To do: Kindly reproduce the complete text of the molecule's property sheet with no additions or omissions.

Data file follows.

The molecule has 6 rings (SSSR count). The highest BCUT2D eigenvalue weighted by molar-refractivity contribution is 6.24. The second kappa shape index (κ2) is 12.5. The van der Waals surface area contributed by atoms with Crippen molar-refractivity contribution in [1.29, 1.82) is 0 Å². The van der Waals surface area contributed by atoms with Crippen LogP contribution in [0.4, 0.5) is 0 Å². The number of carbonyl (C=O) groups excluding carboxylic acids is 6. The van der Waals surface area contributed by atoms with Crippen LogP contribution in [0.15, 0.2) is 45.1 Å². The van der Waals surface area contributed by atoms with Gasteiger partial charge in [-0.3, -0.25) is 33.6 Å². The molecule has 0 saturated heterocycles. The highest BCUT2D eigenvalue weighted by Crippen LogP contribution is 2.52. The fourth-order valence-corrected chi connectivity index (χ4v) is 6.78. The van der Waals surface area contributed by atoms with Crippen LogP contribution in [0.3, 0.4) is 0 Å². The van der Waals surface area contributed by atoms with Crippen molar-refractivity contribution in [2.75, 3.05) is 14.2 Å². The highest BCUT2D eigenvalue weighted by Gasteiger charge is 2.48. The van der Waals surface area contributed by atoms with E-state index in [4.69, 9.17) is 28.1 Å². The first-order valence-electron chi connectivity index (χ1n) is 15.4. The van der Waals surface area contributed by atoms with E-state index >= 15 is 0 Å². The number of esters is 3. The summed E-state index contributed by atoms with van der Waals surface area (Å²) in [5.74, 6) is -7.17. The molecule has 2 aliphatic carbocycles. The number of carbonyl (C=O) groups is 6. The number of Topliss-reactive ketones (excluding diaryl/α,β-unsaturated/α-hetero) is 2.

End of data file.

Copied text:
The molecule has 6 rings (SSSR count). The highest BCUT2D eigenvalue weighted by molar-refractivity contribution is 6.24. The second kappa shape index (κ2) is 12.5. The van der Waals surface area contributed by atoms with Crippen molar-refractivity contribution in [1.29, 1.82) is 0 Å². The van der Waals surface area contributed by atoms with Crippen LogP contribution in [0.4, 0.5) is 0 Å². The number of carbonyl (C=O) groups excluding carboxylic acids is 6. The van der Waals surface area contributed by atoms with Crippen LogP contribution in [0.15, 0.2) is 45.1 Å². The van der Waals surface area contributed by atoms with Gasteiger partial charge in [-0.3, -0.25) is 33.6 Å². The molecule has 0 saturated heterocycles. The highest BCUT2D eigenvalue weighted by Crippen LogP contribution is 2.52. The fourth-order valence-corrected chi connectivity index (χ4v) is 6.78. The van der Waals surface area contributed by atoms with Crippen LogP contribution in [0.3, 0.4) is 0 Å². The van der Waals surface area contributed by atoms with Crippen molar-refractivity contribution in [2.75, 3.05) is 14.2 Å². The highest BCUT2D eigenvalue weighted by Gasteiger charge is 2.48. The van der Waals surface area contributed by atoms with E-state index in [4.69, 9.17) is 28.1 Å². The first-order valence-electron chi connectivity index (χ1n) is 15.4. The van der Waals surface area contributed by atoms with E-state index >= 15 is 0 Å². The number of esters is 3. The summed E-state index contributed by atoms with van der Waals surface area (Å²) in [5.74, 6) is -7.17. The molecule has 2 aliphatic carbocycles. The number of carbonyl (C=O) groups is 6. The number of Topliss-reactive ketones (excluding diaryl/α,β-unsaturated/α-hetero) is 2.